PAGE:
This course covers the process of financial reporting, uses of accounting data, and the links between accounting information and management planning, decision-making and control. Other topics include traditional cost accounting concepts such as product costing, cost terminology, budgeting, volume-cost and profit analysis, and standard costing, as well as non-traditional management accounting topics such as variable costing and activity-based costing.
Optional courses 24 Credits
This course is designed to provide an overview of the main concepts, models, project management tools, techniques, and challenges associated with project planning and management. This course provides students with required knowledge in various related topics such as project selection, scope management, project team building, risk management, cost estimating and budgeting, project scheduling, project evaluation and control, and resource management. All topics covered are PMBOK-compliant, and the student will test their practical skills through MS Project.
Supply chain management has become increasingly important in recent years and crucial to achieving a competitive advantage. At the same time, much of the economy has moved from manufacturing to services. This course will cover the latest methods for analyzing key issues in supply chain management and service operations. Problem areas to be examined include: site analysis, inventory management, vehicle routing, staff scheduling and management, multi-objective analysis, and scenario planning. Emphasis will be placed on real-world examples and applications as well as the development of modeling skills. EXCEL will be widely used as a modeling environment.
1. Introduce students to the development of mathematical modeling and solutions tools for logistics and service operations management.
2. To teach students to use these tools to analyze strategic, tactical, and operational decisions including facility location, vehicle orientation, and inventory management.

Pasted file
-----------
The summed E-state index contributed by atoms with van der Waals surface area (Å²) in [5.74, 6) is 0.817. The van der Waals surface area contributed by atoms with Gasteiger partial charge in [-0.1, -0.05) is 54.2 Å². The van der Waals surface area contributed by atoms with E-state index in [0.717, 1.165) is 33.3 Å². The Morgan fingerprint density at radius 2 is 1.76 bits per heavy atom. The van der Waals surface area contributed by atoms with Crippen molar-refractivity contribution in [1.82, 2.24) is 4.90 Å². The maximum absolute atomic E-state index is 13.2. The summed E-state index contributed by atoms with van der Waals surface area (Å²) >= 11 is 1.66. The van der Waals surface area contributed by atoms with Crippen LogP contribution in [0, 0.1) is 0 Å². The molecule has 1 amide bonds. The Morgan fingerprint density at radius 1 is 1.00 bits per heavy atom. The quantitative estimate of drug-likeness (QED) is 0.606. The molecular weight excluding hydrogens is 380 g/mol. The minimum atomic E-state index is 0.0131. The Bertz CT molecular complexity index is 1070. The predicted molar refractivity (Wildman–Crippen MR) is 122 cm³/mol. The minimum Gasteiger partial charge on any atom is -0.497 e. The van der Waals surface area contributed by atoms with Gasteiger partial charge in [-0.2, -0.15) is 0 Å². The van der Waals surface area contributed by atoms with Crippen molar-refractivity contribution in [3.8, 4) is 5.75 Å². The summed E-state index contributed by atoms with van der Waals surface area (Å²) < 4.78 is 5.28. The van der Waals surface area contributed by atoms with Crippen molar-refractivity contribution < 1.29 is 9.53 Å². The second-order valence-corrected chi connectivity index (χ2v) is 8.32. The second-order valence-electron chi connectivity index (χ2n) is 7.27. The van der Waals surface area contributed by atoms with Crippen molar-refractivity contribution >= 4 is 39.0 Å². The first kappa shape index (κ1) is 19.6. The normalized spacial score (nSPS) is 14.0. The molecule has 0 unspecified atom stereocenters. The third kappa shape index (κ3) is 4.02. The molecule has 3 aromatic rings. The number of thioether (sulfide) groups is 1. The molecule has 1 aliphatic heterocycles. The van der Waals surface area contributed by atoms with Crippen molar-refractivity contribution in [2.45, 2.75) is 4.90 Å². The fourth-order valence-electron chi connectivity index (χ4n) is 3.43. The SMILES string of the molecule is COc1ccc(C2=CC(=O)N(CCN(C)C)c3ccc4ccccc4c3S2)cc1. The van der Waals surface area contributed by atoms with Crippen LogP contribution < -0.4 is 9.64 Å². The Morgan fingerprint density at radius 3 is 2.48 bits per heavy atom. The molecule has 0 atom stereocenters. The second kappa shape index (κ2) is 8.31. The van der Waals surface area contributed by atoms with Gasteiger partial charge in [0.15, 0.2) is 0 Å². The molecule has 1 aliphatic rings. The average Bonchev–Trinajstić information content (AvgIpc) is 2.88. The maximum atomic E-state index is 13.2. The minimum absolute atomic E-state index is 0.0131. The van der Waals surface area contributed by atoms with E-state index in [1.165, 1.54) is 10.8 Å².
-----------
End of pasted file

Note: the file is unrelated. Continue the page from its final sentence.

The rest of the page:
3. To engage students in case studies based on real-world logistics and service operations decisions.
Negotiation is the art and science of securing agreements between two or more interdependent parties. It is a craft that must establish cooperation and competition under creative tension. Therefore, the purpose of this course is to understand negotiation theory and processes as they are practiced in a variety of settings. The course is designed to complement the technical and diagnostic skills learned in other courses. The basic premise of this course is that while a manager needs analytical skills to develop optimal solutions to problems, a wide range of negotiation skills is needed in order to accept and implement these solutions. A good analysis is of little value if you are unable to gain support for the procedure you are recommending.
The best way to actually learn and internalize negotiation skills is to negotiate in a place where insight is provided, abundant feedback is encouraged, personal reflection is encouraged, and careful analysis is required.
The course is designed to enhance learning through experiential exercises. The exercises are designed to provide you with an opportunity to practice new strategies and tactics in a low-risk environment. In addition, you will learn more about how you react in specific negotiating situations, and you will develop more effective response techniques. During the course you will receive feedback allowing you to adjust your skills. Furthermore the course is sequenced so that cumulative knowledge can be applied and practiced.